Today NASA announced that it has successfully completed two more steps to align the mirrors of the Webb Telescope. The resulting performance demonstrates that Webb will meet or exceed his design goals. “So far we find that the performance is just as good [as] or better than our most optimistic projections,” said Lee Feinberg, optical telescope element manager at Webb.
The announcement was accompanied by a spectacular image showing sharp focus on the target star and containing many galaxies in focus in the background.
Get in line
The main mirror of the Webb telescope consists of an array of 18 individual segments that, once properly aligned, act as a single large mirror. The first steps in mirror alignment were to identify the images from each segment and merge those images into a single point. This work was completed in February. At this point, all the light was collected in one place, but it didn’t necessarily take the same path from each segment, meaning the segments weren’t acting as a single mirror.
Marshall Perrin, the element manager of Webb’s optical telescope, said the individual segments were microns from being properly aligned. The final alignment would bring the segments to nanometer-level precision — “a few hundred atomic diameters is the level of precision we need here,” Perrin said.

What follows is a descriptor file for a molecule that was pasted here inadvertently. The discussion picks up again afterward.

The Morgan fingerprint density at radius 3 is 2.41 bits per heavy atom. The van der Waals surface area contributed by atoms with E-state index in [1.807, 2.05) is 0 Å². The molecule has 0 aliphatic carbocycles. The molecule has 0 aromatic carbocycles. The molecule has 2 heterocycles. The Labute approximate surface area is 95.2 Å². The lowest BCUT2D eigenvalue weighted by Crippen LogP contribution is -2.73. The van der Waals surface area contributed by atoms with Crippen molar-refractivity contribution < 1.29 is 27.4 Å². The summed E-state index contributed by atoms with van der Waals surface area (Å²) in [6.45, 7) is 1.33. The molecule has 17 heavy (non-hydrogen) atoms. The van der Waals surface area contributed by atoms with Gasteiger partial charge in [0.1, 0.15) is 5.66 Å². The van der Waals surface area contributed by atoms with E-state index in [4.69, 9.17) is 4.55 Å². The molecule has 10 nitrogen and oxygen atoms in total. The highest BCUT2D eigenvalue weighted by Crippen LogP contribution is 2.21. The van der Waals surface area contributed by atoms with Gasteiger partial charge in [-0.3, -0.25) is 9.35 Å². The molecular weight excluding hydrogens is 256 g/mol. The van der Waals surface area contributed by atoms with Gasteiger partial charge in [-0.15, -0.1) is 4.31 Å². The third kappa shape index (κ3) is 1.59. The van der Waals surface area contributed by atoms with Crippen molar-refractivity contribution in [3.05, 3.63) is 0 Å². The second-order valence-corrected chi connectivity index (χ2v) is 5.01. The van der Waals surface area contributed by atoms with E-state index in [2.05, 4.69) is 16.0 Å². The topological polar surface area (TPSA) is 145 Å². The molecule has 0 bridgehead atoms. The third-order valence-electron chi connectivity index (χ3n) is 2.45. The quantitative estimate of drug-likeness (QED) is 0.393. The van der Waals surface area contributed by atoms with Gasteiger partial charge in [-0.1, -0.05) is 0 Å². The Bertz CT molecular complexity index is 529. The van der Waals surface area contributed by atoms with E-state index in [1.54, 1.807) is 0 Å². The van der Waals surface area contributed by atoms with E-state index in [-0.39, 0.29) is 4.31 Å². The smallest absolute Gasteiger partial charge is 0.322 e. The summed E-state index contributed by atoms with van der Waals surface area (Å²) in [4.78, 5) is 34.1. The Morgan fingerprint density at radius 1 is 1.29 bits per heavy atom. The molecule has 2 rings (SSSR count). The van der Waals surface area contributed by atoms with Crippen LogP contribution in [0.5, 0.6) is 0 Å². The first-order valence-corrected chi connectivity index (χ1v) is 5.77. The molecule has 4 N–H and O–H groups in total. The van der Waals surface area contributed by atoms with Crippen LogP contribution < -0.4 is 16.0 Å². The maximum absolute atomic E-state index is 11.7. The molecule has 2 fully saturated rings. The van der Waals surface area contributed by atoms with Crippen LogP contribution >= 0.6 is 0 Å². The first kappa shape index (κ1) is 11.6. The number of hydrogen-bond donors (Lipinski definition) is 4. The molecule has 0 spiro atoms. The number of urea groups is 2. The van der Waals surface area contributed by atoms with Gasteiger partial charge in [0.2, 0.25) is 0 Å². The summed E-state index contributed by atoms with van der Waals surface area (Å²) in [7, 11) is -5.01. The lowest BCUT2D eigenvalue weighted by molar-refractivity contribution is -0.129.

And apparently we have. “We have now achieved what is known as the diffraction-limited alignment of the telescope,” Perrin said. “The images are focused as finely as the laws of physics allow. This is as sharp an image as one can get from such a large telescope.”
“At no point in this process did we have any technical problems with the telescope – the major ones [surprise] is how closely it matched the models and predictions from Earth,” Perrin said. “Honestly, the team got dizzy at times looking at this data.”
There’s more to come
At this point, the mirror is aligned with the telescope’s main instrument, the near-infrared camera. However, the telescope has four additional instruments, and the next steps will be to align with each of the remaining instruments so that the mirrors are positioned to work well with all the hardware. In addition to NASA’s ability to tweak the positioning, shape and curvature of the segments, the secondary mirror and instruments themselves can be translated to ensure alignment.
Once this process is complete, final fine-tuning can be done, but after that there is nothing left but the ongoing calibration required to keep everything in sync. According to NASA, the alignment process should be completed by early May at the latest.
From there the science can begin – Jane Rigby of Webb Operations said a full year of scientific observations is already planned. Anyone associated with Webb will concede that some high-priority scientific targets have been chosen that are expected to produce aesthetically beautiful images, but no one has yet said what those are.
Right now everyone is concentrating on the galaxies that have come into view behind the star used for alignment. And the researchers are very relieved that the process went well. As Rigby put it, “There are days on this project where we would have walked home if things hadn’t worked out.” Instead, the whole process went smoothly.
Tom Zurbuchen, the administrator of NASA’s Science Mission Directorate, said: “Any worries I had are all behind us now.”
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